Like most Christians, I have always loved the book of Psalms. It was the first hymnbook of the early Christians and the hymnbook and prayer book of the Jews. Jesus died with the words of the Psalms on his lips. After his resurrection, he told his disciples: “Everything written about me in the law of Moses, the prophets, and the psalms must be fulfilled” (Luke 24:44, New Revised Standard Version, author’s emphasis). No other book of the Old Testament is so often quoted in the New. It is a storehouse of messianic prophecies that the first Christian preachers expounded and applied.
Like many people who grew up in church, as a boy I memorized Psalm 23, the Great Shepherd’s Psalm, along with Psalm 100. At VBS, in those familiar words from Psalm 119, I pledged allegiance to the Bible, God’s Holy Word, “a lamp unto my feet, and a light unto my path. Its words will I hide in my heart, that I might not sin against God.” Later, as a graduate student, I discovered The Book of Common Prayer, and for years the daily offices of morning and evening prayer, which always include several psalms, have provided structure to my own devotional life.
Then several years ago, I picked up Joan Chittister’s The Rule of Benedict: Insights for the Ages, a brief and very readable commentary on Western Christianity’s leading guide for monastic living for the past 1,500 years. Benedict called for monastic communities to structure their day around work and prayer—which is not a bad idea for those of us who are not monks. His tradition of Ora et Labora, “pray and work,” calls for seven daily “offices” or times when the monks cease their work and pray.
Most Evangelical Christians, when introduced to the daily Benedictine offices, are surprised to discover how biblical their prayers and worship are. For the most part, they come directly from Scripture. Benedict apportioned the Psalms across the seven daily hours of prayer so that the entire Psalter is prayed or sung through each week.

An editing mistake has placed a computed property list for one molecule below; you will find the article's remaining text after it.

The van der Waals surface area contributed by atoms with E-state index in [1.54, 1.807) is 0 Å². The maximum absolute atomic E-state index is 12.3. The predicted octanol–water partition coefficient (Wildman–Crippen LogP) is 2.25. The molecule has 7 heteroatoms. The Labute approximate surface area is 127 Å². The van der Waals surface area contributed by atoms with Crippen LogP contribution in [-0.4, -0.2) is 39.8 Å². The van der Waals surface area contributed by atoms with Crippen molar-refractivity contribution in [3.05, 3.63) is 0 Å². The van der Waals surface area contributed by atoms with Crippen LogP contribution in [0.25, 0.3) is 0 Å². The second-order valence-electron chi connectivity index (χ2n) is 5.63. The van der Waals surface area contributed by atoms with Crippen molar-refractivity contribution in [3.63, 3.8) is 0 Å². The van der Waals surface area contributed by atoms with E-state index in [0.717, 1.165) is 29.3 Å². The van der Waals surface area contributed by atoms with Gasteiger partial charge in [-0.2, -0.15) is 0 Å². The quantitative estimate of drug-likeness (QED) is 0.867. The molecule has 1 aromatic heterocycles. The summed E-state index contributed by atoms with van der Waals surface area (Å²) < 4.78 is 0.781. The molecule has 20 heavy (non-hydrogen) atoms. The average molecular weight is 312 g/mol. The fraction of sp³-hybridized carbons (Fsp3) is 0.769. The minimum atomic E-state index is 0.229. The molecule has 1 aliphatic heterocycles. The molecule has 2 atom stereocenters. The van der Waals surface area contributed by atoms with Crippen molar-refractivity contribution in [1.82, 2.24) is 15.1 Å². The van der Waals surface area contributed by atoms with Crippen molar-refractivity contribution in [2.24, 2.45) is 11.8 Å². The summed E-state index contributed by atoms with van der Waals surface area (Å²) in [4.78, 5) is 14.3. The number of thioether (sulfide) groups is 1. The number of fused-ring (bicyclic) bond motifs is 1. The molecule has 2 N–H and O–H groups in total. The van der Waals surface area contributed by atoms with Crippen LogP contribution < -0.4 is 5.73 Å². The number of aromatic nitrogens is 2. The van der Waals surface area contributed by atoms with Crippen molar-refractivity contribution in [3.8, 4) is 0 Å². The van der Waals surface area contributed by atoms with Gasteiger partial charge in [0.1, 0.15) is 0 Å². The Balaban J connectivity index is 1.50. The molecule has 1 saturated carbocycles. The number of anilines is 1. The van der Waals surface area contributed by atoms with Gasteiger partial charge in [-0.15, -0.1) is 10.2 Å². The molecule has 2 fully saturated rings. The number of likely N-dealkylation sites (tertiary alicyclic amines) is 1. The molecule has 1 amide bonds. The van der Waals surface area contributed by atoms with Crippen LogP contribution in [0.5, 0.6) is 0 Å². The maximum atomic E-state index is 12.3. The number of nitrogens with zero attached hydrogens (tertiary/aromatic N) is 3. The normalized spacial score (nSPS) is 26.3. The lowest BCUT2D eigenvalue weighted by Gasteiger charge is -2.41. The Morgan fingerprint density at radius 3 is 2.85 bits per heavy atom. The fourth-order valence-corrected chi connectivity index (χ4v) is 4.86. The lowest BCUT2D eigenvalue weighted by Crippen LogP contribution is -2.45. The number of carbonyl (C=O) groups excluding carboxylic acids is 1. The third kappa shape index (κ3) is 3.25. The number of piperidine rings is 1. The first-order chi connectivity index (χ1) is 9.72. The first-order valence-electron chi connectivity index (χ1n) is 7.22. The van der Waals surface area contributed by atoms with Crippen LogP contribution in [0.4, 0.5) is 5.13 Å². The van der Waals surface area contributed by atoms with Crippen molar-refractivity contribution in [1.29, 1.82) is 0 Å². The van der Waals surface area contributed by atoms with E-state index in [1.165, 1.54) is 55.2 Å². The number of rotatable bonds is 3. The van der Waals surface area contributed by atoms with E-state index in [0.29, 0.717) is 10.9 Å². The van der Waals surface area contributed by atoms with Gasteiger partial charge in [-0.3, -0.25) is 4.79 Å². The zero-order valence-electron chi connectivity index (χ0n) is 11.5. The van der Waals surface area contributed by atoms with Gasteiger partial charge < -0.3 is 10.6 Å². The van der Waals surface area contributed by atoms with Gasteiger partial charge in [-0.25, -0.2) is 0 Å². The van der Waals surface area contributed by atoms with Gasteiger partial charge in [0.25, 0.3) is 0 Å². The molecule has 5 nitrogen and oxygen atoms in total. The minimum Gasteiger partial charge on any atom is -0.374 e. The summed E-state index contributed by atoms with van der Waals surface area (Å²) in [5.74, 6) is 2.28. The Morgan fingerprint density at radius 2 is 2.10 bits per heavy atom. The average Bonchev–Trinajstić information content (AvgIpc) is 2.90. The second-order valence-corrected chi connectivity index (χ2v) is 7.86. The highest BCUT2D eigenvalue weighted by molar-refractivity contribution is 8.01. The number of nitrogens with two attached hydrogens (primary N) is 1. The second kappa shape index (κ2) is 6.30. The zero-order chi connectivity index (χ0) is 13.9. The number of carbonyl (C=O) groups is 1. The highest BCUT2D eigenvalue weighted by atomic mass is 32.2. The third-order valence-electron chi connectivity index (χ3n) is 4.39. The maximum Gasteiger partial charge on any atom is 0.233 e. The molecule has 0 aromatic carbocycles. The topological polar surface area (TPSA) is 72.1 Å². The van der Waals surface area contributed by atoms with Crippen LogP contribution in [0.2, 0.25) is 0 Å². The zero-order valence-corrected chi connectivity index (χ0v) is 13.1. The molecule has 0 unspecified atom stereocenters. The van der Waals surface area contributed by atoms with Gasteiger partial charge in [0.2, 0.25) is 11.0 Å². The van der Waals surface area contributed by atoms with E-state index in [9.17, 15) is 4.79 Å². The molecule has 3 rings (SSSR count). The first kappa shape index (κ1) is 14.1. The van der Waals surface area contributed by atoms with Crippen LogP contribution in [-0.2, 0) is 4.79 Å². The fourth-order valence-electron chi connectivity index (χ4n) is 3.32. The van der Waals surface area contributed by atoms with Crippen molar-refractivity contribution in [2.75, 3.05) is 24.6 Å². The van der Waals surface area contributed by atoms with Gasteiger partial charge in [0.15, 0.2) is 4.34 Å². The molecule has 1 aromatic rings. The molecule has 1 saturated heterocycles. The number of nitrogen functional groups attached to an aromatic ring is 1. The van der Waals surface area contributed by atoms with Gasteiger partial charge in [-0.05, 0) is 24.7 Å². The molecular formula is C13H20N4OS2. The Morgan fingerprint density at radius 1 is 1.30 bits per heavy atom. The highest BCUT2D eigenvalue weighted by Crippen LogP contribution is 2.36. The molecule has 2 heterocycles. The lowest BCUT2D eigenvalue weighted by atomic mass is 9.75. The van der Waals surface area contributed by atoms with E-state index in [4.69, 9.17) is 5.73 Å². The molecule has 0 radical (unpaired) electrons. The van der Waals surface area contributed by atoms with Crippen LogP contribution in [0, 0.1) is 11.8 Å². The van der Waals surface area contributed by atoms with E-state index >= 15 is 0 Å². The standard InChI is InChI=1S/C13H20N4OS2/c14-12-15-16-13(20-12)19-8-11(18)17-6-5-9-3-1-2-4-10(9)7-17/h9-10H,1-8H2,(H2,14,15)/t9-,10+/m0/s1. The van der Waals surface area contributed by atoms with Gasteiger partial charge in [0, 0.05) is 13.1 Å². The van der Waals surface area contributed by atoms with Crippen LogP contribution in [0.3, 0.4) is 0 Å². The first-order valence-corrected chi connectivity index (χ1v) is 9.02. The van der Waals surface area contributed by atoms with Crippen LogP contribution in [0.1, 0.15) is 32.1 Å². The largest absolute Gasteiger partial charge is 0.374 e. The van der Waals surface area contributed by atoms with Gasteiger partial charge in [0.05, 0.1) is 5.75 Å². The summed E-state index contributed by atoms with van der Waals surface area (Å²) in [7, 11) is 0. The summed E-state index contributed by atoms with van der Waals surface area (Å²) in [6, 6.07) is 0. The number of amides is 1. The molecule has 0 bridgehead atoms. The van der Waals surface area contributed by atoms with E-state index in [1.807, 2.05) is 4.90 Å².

This introduction to Benedictine spirituality—especially the practice of praying through the Psalms each week—was intriguing to me, so I decided to try it for myself. For 40 days I observed the seven hours of prayer each day: Vigils (night prayers), Lauds (sunrise), Terce (9 a.m.), Sext (noon), None (3 p.m.), Vespers (sunset), and Compline (evening prayers that “complete” the day just before retiring). I followed Benedict’s arrangement for the Psalms and prayed completely through all 150 each week for six weeks. It was a life-changing experience.
Through this constant exposure to the Psalms throughout the day, I came to know God in a deeper way than ever before. Over the years I have been blessed by many approaches to daily devotions, but nothing compares to this simple immersion in the Psalms based on a Christian tradition dating back to the sixth century.
Following that first 40 days of praying through the Psalms each week, I returned to my usual practice of morning and evening prayer using the Psalms and other Scripture readings from the lectionary in The Book of Common Prayer. But from time to time, I return to the seven daily hours for special seasons of prayer and devotion.
In recent years, God has also blessed me with the friendship of one of the monks at the Benedictine Monastery of the Holy Spirit in Conyers, Georgia, just outside Atlanta. From time to time I visit my friend Brother Cassian, usually arriving in time to join the community in the choir stalls to sing the Vespers service. With a little help from Cassian, I have learned how to sing the Psalms set to the Gregorian chants, which is done antiphonally from choir stalls facing each other across the nave of the monastery church. My Benedictine friends also introduced me to what has become my favorite and most used prayer. Their daily offices begin with the words from Psalm 70:1, “O God, come to my assistance. O Lord, make haste to help me” (Douay-Rheims Bible). Keep that prayer on your lips, and it will change your life!
While worship at a Benedictine monastery is a markedly different experience from our services in the Christian church, to me it is a thing of great beauty and deep spirituality. I hear the Word of God clearly in the plainsong of the monks and see him in all his majesty through the Psalms, just as the Jews saw him in the temple, the early Christians in the catacombs, and countless believers across the ages have seen him in the only inspired, infallible hymnbook and prayer book we have.
The great lesson here is that if you want to know God well, immerse yourself in the Psalms. Read them. Study them. Sing them. Pray them. O how it will bless you, and change you forever.
Barry McCarty is senior minister with Peachtree Christian Church in Atlanta, Georgia, and a past president of Cincinnati (Ohio) Christian University.